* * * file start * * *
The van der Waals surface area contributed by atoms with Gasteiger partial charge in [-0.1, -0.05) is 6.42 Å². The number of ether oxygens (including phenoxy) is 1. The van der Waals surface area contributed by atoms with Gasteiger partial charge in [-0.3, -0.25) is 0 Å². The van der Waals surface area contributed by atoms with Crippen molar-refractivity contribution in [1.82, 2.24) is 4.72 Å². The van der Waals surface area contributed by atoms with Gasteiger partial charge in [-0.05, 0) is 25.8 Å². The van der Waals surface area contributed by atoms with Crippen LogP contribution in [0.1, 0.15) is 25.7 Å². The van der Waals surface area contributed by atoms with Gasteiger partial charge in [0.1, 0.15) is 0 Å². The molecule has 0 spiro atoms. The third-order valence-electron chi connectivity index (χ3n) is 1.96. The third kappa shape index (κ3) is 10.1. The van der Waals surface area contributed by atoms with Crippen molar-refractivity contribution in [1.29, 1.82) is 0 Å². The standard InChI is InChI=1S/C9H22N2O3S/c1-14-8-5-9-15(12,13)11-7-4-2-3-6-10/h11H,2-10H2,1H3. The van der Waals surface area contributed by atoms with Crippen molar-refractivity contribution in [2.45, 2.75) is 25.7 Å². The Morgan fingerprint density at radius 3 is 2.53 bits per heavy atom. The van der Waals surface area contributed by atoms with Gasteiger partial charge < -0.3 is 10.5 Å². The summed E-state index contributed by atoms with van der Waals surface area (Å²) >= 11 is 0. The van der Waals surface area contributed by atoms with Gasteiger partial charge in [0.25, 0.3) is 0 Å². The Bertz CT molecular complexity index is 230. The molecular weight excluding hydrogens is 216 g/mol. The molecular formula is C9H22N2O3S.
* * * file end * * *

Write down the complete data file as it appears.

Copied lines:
The van der Waals surface area contributed by atoms with Gasteiger partial charge in [-0.1, -0.05) is 6.42 Å². The number of ether oxygens (including phenoxy) is 1. The van der Waals surface area contributed by atoms with Gasteiger partial charge in [-0.3, -0.25) is 0 Å². The van der Waals surface area contributed by atoms with Crippen molar-refractivity contribution in [1.82, 2.24) is 4.72 Å². The van der Waals surface area contributed by atoms with Gasteiger partial charge in [-0.05, 0) is 25.8 Å². The van der Waals surface area contributed by atoms with Crippen LogP contribution in [0.1, 0.15) is 25.7 Å². The van der Waals surface area contributed by atoms with Gasteiger partial charge in [0.1, 0.15) is 0 Å². The molecule has 0 spiro atoms. The third-order valence-electron chi connectivity index (χ3n) is 1.96. The third kappa shape index (κ3) is 10.1. The van der Waals surface area contributed by atoms with Crippen molar-refractivity contribution in [1.29, 1.82) is 0 Å². The standard InChI is InChI=1S/C9H22N2O3S/c1-14-8-5-9-15(12,13)11-7-4-2-3-6-10/h11H,2-10H2,1H3. The van der Waals surface area contributed by atoms with Crippen molar-refractivity contribution in [2.45, 2.75) is 25.7 Å². The Morgan fingerprint density at radius 3 is 2.53 bits per heavy atom. The van der Waals surface area contributed by atoms with Gasteiger partial charge < -0.3 is 10.5 Å². The summed E-state index contributed by atoms with van der Waals surface area (Å²) >= 11 is 0. The van der Waals surface area contributed by atoms with Gasteiger partial charge in [0.25, 0.3) is 0 Å². The Bertz CT molecular complexity index is 230. The molecular weight excluding hydrogens is 216 g/mol. The molecular formula is C9H22N2O3S.